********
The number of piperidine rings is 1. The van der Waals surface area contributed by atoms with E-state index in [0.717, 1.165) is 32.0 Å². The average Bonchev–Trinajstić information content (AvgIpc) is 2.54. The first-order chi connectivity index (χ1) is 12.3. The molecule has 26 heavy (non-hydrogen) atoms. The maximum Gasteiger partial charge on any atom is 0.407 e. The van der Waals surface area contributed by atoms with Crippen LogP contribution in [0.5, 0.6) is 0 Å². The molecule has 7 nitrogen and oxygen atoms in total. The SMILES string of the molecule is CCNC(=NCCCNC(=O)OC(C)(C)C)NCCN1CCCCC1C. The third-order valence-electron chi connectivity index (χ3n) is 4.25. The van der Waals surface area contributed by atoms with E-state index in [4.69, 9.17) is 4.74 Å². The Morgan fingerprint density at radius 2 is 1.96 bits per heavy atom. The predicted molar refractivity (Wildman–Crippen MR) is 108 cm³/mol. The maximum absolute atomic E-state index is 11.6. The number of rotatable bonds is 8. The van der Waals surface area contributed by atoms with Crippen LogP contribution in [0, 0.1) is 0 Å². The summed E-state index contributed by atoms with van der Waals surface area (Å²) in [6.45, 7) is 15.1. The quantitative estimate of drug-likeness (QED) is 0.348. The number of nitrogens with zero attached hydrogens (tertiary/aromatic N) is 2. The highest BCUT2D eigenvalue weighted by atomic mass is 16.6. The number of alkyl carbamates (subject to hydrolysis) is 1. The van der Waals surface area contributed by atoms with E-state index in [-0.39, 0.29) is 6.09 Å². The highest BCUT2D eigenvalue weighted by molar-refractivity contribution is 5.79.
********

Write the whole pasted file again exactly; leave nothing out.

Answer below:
The number of piperidine rings is 1. The van der Waals surface area contributed by atoms with E-state index in [0.717, 1.165) is 32.0 Å². The average Bonchev–Trinajstić information content (AvgIpc) is 2.54. The first-order chi connectivity index (χ1) is 12.3. The molecule has 26 heavy (non-hydrogen) atoms. The maximum Gasteiger partial charge on any atom is 0.407 e. The van der Waals surface area contributed by atoms with Crippen LogP contribution in [0.5, 0.6) is 0 Å². The molecule has 7 nitrogen and oxygen atoms in total. The SMILES string of the molecule is CCNC(=NCCCNC(=O)OC(C)(C)C)NCCN1CCCCC1C. The third-order valence-electron chi connectivity index (χ3n) is 4.25. The van der Waals surface area contributed by atoms with E-state index in [4.69, 9.17) is 4.74 Å². The Morgan fingerprint density at radius 2 is 1.96 bits per heavy atom. The predicted molar refractivity (Wildman–Crippen MR) is 108 cm³/mol. The maximum absolute atomic E-state index is 11.6. The number of rotatable bonds is 8. The van der Waals surface area contributed by atoms with Crippen LogP contribution in [0, 0.1) is 0 Å². The summed E-state index contributed by atoms with van der Waals surface area (Å²) in [6.45, 7) is 15.1. The quantitative estimate of drug-likeness (QED) is 0.348. The number of nitrogens with zero attached hydrogens (tertiary/aromatic N) is 2. The highest BCUT2D eigenvalue weighted by atomic mass is 16.6. The number of alkyl carbamates (subject to hydrolysis) is 1. The van der Waals surface area contributed by atoms with E-state index in [-0.39, 0.29) is 6.09 Å². The highest BCUT2D eigenvalue weighted by molar-refractivity contribution is 5.79.